Tramèr et al. introduce both a novel adversarial attack as well as a defense mechanism against black-box attacks termed ensemble adversarial training. I first want to highlight that – in addition to the proposed methods – the paper gives a very good discussion of state-of-the-art attacks as well as defenses and how to put them into context. Tramèr et al. consider black-box attacks, focussing on transferrable adversarial examples. Their main observation is as follows: one-shot attacks (i.e. one evaluation of the model's gradient) on adversarially trained models are likely to overfit to the model's training loss. This observation has two aspects that are experimentally validated in the paper. First, the loss of the adversarially trained model increases sharply when considering adversarial examples crafted on a different model; second, the network learns to fool the attacker by, locally, misleading the gradient – this means that perturbations computed on adversarially trained models are specialized to the local loss. These observations are also illustrated in Figure 1, however, I refer to the paper for a detailed discussion. https://i.imgur.com/dIpRz9P.png Figure 1: Illustration of the discussed observations. On the left, the loss function of an adversarially trained model considering a sample $x = x + \epsilon_1 x' + \epsilon_2 x''$ where $x'$ is a perturbation computed on the adversarially trained model and $x''$ is a perturbation computed on a different model. On the right, zoomed in version where it can be seen that the loss rises sharply in the direction of $\epsilon_1$; i.e. the model gives misleading gradients. Based on the above observations, Tramèr et al. First introduce a new one-shot attack exploiting the fact that the adversarially trained model is trained on overfitted perturbations and second introduce a new counter-measure for training more robust networks. Their attack is quite simple; they consider one Fast-Gradient Sign Method (FSGM) step, but apply a random perturbation first to leave the local vicinity of the sample first: $x' = x + \alpha \text{sign}(\mathcal{N}(0, I))$ $x'' = x' + (\epsilon - \alpha)\text{sign}(\nabla_{x'} J(x', y))$ where $J$ is the loss function and $y$ the label corresponding to sample $x$. In experiments, they show that the attack has higher success rates on adversarially trained models. To counter the proposed attack, they propose ensemble adversarial training. The key idea is to train the model utilizing not only adversarial samples crafted on the model itself but also transferred from pre-trained models. On MNIST, for example, they randomly select 64 FGSM samples from 4 different models (including the one in training). Experimentally, they show that ensemble adversarial training improves the defense again all considered attacks, including FGSM, iterative FGSM as well as the proposed attack. Also view this summary at [davidstutz.de](https://davidstutz.de/category/reading/). |

Gaussian Processes in Machine Learning

Rasmussen, Carl Edward

Springer Advanced Lectures on Machine Learning - 2003 via Local Bibsonomy

Keywords: dblp

Rasmussen, Carl Edward

Springer Advanced Lectures on Machine Learning - 2003 via Local Bibsonomy

Keywords: dblp

[link]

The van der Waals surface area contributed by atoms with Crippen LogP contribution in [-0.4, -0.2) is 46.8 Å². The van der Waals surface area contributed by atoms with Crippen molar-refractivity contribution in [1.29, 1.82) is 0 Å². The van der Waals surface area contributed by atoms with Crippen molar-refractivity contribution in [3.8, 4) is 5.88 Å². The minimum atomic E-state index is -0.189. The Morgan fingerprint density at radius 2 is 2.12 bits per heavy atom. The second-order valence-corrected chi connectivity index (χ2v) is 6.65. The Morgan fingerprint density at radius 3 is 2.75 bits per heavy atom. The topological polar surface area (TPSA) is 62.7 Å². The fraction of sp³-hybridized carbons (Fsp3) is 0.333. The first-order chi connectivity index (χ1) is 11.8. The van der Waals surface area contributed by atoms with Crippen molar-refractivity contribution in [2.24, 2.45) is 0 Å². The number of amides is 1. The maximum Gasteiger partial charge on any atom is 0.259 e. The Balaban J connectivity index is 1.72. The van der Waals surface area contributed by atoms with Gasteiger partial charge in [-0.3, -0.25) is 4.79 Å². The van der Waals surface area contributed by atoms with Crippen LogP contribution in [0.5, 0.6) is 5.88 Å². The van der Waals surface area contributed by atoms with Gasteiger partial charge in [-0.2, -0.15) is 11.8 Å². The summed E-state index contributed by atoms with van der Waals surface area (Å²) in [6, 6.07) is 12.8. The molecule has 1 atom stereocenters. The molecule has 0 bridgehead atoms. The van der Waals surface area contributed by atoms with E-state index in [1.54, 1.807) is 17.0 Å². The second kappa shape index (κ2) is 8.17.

In this tutorial paper, Carl E. Rasmussen gives an introduction to Gaussian Process Regression focusing on the definition, the hyperparameter learning and future research directions. A Gaussian Process is completely defined by its mean function $m(\pmb{x})$ and its covariance function (kernel) $k(\pmb{x},\pmb{x}')$. The mean function $m(\pmb{x})$ corresponds to the mean vector $\pmb{\mu}$ of a Gaussian distribution whereas the covariance function $k(\pmb{x}, \pmb{x}')$ corresponds to the covariance matrix $\pmb{\Sigma}$. Thus, a Gaussian Process $f \sim \mathcal{GP}\left(m(\pmb{x}), k(\pmb{x}, \pmb{x}')\right)$ is a generalization of a Gaussian distribution over vectors to a distribution over functions. A random function vector $\pmb{\mathrm{f}}$ can be generated by a Gaussian Process through the following procedure: 1. Compute the components $\mu_i$ of the mean vector $\pmb{\mu}$ for each input $\pmb{x}_i$ using the mean function $m(\pmb{x})$ 2. Compute the components $\Sigma_{ij}$ of the covariance matrix $\pmb{\Sigma}$ using the covariance function $k(\pmb{x}, \pmb{x}')$ 3. A function vector $\pmb{\mathrm{f}} = [f(\pmb{x}_1), \dots, f(\pmb{x}_n)]^T$ can be drawn from the Gaussian distribution $\pmb{\mathrm{f}} \sim \mathcal{N}\left(\pmb{\mu}, \pmb{\Sigma} \right)$ Applying this procedure to regression, means that the resulting function vector $\pmb{\mathrm{f}}$ shall be drawn in a way that a function vector $\pmb{\mathrm{f}}$ is rejected if it does not comply with the training data $\mathcal{D}$. This is achieved by conditioning the distribution on the training data $\mathcal{D}$ yielding the posterior Gaussian Process $f \rvert \mathcal{D} \sim \mathcal{GP}(m_D(\pmb{x}), k_D(\pmb{x},\pmb{x}'))$ for noise-free observations with the posterior mean function $m_D(\pmb{x}) = m(\pmb{x}) + \pmb{\Sigma}(\pmb{X},\pmb{x})^T \pmb{\Sigma}^{-1}(\pmb{\mathrm{f}} - \pmb{\mathrm{m}})$ and the posterior covariance function $k_D(\pmb{x},\pmb{x}')=k(\pmb{x},\pmb{x}') - \pmb{\Sigma}(\pmb{X}, \pmb{x}')$ with $\pmb{\Sigma}(\pmb{X},\pmb{x})$ being a vector of covariances between every training case of $\pmb{X}$ and $\pmb{x}$. Noisy observations $y(\pmb{x}) = f(\pmb{x}) + \epsilon$ with $\epsilon \sim \mathcal{N}(0,\sigma_n^2)$ can be taken into account with a second Gaussian Process with mean $m$ and covariance function $k$ resulting in $f \sim \mathcal{GP}(m,k)$ and $y \sim \mathcal{GP}(m, k + \sigma_n^2\delta_{ii'})$. The figure illustrates the cases of noisy observations (variance at training points) and of noise-free observationshttps://i.imgur.com/BWvsB7T.png (no variance at training points). In the Machine Learning perspective, the mean and the covariance function are parametrised by hyperparameters and provide thus a way to include prior knowledge e.g. knowing that the mean function is a second order polynomial. To find the optimal hyperparameters $\pmb{\theta}$, 1. determine the log marginal likelihood $L= \mathrm{log}(p(\pmb{y} \rvert \pmb{x}, \pmb{\theta}))$, 2. take the first partial derivatives of $L$ w.r.t. the hyperparameters, and 3. apply an optimization algorithm. It should be noted that a regularization term is not necessary for the log marginal likelihood $L$ because it already contains a complexity penalty term. Also, the tradeoff between data-fit and penalty is performed automatically. Gaussian Processes provide a very flexible way for finding a suitable regression model. However, they require the high computational complexity $\mathcal{O}(n^3)$ due to the inversion of the covariance matrix. In addition, the generalization of Gaussian Processes to non-Gaussian likelihoods remains complicated. |